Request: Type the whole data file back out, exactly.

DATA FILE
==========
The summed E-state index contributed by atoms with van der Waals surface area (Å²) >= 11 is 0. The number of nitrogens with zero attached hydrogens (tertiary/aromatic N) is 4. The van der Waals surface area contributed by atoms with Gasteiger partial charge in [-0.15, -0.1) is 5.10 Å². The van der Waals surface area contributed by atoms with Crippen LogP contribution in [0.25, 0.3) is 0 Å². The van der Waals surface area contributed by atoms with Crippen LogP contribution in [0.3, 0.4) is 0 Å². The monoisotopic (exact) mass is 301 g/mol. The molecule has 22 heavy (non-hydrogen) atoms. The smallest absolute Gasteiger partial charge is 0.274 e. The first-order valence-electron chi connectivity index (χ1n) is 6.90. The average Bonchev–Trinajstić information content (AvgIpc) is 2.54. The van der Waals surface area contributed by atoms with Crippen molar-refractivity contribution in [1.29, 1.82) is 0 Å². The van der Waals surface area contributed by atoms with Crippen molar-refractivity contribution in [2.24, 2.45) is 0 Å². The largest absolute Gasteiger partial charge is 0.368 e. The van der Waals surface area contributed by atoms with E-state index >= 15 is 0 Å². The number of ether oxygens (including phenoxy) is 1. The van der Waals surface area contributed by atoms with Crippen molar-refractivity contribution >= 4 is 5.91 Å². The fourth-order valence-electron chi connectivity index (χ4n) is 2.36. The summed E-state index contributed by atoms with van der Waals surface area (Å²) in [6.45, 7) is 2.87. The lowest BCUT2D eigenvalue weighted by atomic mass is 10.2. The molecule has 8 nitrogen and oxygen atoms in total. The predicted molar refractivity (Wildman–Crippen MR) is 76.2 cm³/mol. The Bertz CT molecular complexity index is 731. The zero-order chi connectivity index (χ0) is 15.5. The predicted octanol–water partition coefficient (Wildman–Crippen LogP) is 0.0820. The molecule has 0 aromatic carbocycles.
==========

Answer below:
The summed E-state index contributed by atoms with van der Waals surface area (Å²) >= 11 is 0. The number of nitrogens with zero attached hydrogens (tertiary/aromatic N) is 4. The van der Waals surface area contributed by atoms with Gasteiger partial charge in [-0.15, -0.1) is 5.10 Å². The van der Waals surface area contributed by atoms with Crippen LogP contribution in [0.25, 0.3) is 0 Å². The van der Waals surface area contributed by atoms with Crippen LogP contribution in [0.3, 0.4) is 0 Å². The monoisotopic (exact) mass is 301 g/mol. The molecule has 22 heavy (non-hydrogen) atoms. The smallest absolute Gasteiger partial charge is 0.274 e. The first-order valence-electron chi connectivity index (χ1n) is 6.90. The average Bonchev–Trinajstić information content (AvgIpc) is 2.54. The van der Waals surface area contributed by atoms with Crippen molar-refractivity contribution in [1.29, 1.82) is 0 Å². The van der Waals surface area contributed by atoms with Crippen molar-refractivity contribution in [2.24, 2.45) is 0 Å². The largest absolute Gasteiger partial charge is 0.368 e. The van der Waals surface area contributed by atoms with E-state index >= 15 is 0 Å². The number of ether oxygens (including phenoxy) is 1. The van der Waals surface area contributed by atoms with Crippen molar-refractivity contribution >= 4 is 5.91 Å². The fourth-order valence-electron chi connectivity index (χ4n) is 2.36. The summed E-state index contributed by atoms with van der Waals surface area (Å²) in [6.45, 7) is 2.87. The lowest BCUT2D eigenvalue weighted by atomic mass is 10.2. The molecule has 8 nitrogen and oxygen atoms in total. The predicted molar refractivity (Wildman–Crippen MR) is 76.2 cm³/mol. The Bertz CT molecular complexity index is 731. The zero-order chi connectivity index (χ0) is 15.5. The predicted octanol–water partition coefficient (Wildman–Crippen LogP) is 0.0820. The molecule has 0 aromatic carbocycles.